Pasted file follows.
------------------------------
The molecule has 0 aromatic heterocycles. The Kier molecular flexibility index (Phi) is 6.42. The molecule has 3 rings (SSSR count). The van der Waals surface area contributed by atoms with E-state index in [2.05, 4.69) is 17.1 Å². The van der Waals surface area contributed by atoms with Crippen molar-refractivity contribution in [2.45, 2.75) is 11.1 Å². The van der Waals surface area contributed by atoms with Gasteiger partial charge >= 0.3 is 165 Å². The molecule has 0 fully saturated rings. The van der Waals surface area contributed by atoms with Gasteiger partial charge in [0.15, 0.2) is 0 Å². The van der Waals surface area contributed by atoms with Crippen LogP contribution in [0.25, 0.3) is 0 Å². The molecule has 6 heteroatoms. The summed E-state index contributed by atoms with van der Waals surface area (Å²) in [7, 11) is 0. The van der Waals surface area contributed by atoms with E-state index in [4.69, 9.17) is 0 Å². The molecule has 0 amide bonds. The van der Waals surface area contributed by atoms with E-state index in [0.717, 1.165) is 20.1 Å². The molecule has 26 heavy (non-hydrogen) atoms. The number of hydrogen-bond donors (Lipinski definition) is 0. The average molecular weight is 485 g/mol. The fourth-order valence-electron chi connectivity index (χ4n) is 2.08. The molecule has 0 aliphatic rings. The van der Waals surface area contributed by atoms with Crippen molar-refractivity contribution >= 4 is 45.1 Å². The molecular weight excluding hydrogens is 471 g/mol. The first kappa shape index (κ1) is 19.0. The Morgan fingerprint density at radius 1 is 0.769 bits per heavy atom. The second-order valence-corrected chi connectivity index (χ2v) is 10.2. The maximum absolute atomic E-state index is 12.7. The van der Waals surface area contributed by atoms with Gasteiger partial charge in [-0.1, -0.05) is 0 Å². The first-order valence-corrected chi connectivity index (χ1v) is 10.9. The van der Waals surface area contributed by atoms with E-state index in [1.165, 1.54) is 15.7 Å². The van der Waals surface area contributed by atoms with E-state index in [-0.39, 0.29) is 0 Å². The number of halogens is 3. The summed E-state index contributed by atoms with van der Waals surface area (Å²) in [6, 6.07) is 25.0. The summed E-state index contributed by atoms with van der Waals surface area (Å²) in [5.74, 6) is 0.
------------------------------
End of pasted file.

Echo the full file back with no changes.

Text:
The molecule has 0 aromatic heterocycles. The Kier molecular flexibility index (Phi) is 6.42. The molecule has 3 rings (SSSR count). The van der Waals surface area contributed by atoms with E-state index in [2.05, 4.69) is 17.1 Å². The van der Waals surface area contributed by atoms with Crippen molar-refractivity contribution in [2.45, 2.75) is 11.1 Å². The van der Waals surface area contributed by atoms with Gasteiger partial charge >= 0.3 is 165 Å². The molecule has 0 fully saturated rings. The van der Waals surface area contributed by atoms with Gasteiger partial charge in [0.15, 0.2) is 0 Å². The van der Waals surface area contributed by atoms with Crippen LogP contribution in [0.25, 0.3) is 0 Å². The molecule has 6 heteroatoms. The summed E-state index contributed by atoms with van der Waals surface area (Å²) in [7, 11) is 0. The van der Waals surface area contributed by atoms with E-state index in [4.69, 9.17) is 0 Å². The molecule has 0 amide bonds. The van der Waals surface area contributed by atoms with E-state index in [0.717, 1.165) is 20.1 Å². The molecule has 26 heavy (non-hydrogen) atoms. The number of hydrogen-bond donors (Lipinski definition) is 0. The average molecular weight is 485 g/mol. The fourth-order valence-electron chi connectivity index (χ4n) is 2.08. The molecule has 0 aliphatic rings. The van der Waals surface area contributed by atoms with Crippen molar-refractivity contribution >= 4 is 45.1 Å². The molecular weight excluding hydrogens is 471 g/mol. The first kappa shape index (κ1) is 19.0. The Morgan fingerprint density at radius 1 is 0.769 bits per heavy atom. The second-order valence-corrected chi connectivity index (χ2v) is 10.2. The maximum absolute atomic E-state index is 12.7. The van der Waals surface area contributed by atoms with Gasteiger partial charge in [-0.1, -0.05) is 0 Å². The first-order valence-corrected chi connectivity index (χ1v) is 10.9. The van der Waals surface area contributed by atoms with E-state index in [1.165, 1.54) is 15.7 Å². The van der Waals surface area contributed by atoms with E-state index in [-0.39, 0.29) is 0 Å². The number of halogens is 3. The summed E-state index contributed by atoms with van der Waals surface area (Å²) in [6, 6.07) is 25.0. The summed E-state index contributed by atoms with van der Waals surface area (Å²) in [5.74, 6) is 0.